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Sie sind hier: Startseite Press releases \'Wiring\' in the Brain Influences Personality

\'Wiring\' in the Brain Influences Personality

Connections between the nerves is one factor determining whether a person welcomes a change or tends to avoid anything new

Some people are constantly seeking a new kick; some prefer to stick to tried and tested things. Which group you belong to seems to be connected, inter alia, with the 'wiring' of specific centres of the brain. This was discovered by scientists at the University of Bonn using a new method. Even how much acceptance people seek is apparently also determined by nerve fibres in the brain. The study will appear in the next issue of the journal Nature Neuroscience (doi: 10.1038/nn.2228).

Have you got the new iPhone yet? Do you like changing jobs now and again because you get bored otherwise? Do you go on holiday to different places every year? Then maybe your neural connection between ventral striatum and hippocampus is particularly well developed. Both of them are centres in the brain. The reward system which urges us to take action is located in the striatum, whereas the hippocampus is responsible for specific memory functions.

In innovation-oriented people, both of these centres apparently interact particularly well. At least this is the supposition of the scientists from Bonn, Michael X. Cohen and Dr. Bernd Weber. If the hippocampus identifies an experience as new, it then sends the correspond-ing feedback to the striatum. There certain neurotransmitters are then released which lead to positive feelings. With people who constantly seek new experiences, striatum and hippocampus are evidently wired particularly well. The two researchers were able to show this in the survey now being published.

Method revolutionises the exploration of the brain

Up to now, it has been extremely difficult to make the individual 'wiring' of the brain visible. 'In principle this was only possible using cross sections of the brain of deceased people, which in addition had to be stained in a complex process,' Dr. Weber explains. Thanks to a new method this is now a lot easier. With modern MRI you can actually determine in which directions the water in the tissue diffuses. Nerve fibres are an impenetrable obstacle for tissue fluid. It can only flow along them. These 'directional' streams of water are visible in the tomography image. 'With this hazard-free method we can work on completely new issues related to the function of the brain,' Cohen says enthusiastically.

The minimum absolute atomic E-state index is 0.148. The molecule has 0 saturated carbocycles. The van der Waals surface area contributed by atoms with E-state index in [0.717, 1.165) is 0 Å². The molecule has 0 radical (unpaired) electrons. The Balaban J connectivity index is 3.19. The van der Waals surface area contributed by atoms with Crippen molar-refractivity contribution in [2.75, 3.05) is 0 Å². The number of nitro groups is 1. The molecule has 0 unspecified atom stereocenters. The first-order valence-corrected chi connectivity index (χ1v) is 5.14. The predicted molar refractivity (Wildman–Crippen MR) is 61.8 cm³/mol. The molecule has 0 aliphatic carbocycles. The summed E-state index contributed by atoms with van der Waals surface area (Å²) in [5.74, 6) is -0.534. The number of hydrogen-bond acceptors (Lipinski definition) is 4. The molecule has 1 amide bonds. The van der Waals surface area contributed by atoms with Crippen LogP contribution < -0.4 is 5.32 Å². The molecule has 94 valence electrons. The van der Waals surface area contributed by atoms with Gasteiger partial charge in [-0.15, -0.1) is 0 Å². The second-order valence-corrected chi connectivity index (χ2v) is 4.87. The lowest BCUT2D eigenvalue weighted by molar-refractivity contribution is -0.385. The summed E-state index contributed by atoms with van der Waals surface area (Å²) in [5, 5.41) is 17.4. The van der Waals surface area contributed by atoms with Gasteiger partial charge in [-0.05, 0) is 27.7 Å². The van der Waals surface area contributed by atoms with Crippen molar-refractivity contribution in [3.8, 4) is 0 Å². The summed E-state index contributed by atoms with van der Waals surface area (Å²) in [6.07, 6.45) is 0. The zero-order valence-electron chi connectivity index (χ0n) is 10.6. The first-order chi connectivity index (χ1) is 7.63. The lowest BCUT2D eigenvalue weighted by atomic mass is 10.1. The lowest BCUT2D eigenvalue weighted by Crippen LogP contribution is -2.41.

In the current study the Bonn scientists focused on the 'wiring' of the striatum. Moreover, the test candidates had to choose descriptions that characterised their personality best from a questionnaire, e.g. 'I like to try out new things just for fun or because it's a challenge' or alternatively 'I prefer to stay at home rather than travelling or investigating new things.'

By contrast, descriptions such as 'I want to please other people as much as possible' or 'I don't care whether other people like me or the way I do things', were about social accept-ance. Here too the researchers noticed a link. 'The stronger the connection between frontal lobe and ventral striatum, the more distinctive the desire for recognition by that person's environment,' Weber says. That is not quite unexpected. For example, it is known that people with defects of the frontal lobe violate social norms more frequently.

The Bonn scientists wish to confirm their results even more. In experiments they would like  to investigate whether people actually behave differently depending on the 'wiring' of their brain.

Contact:

Dr. Bernd Weber
Life&Brain Centre, University of Bonn
Department of NeuroCognition
Tel.: ++49 (0)228 6885-262
Email: bweber@lifeandbrain.com

Michael X. Cohen
Clinic of Epileptology of the University of Bonn
Tel.: ++49 (0)228 287-19345
Email: mcohen@ucdavis.edu

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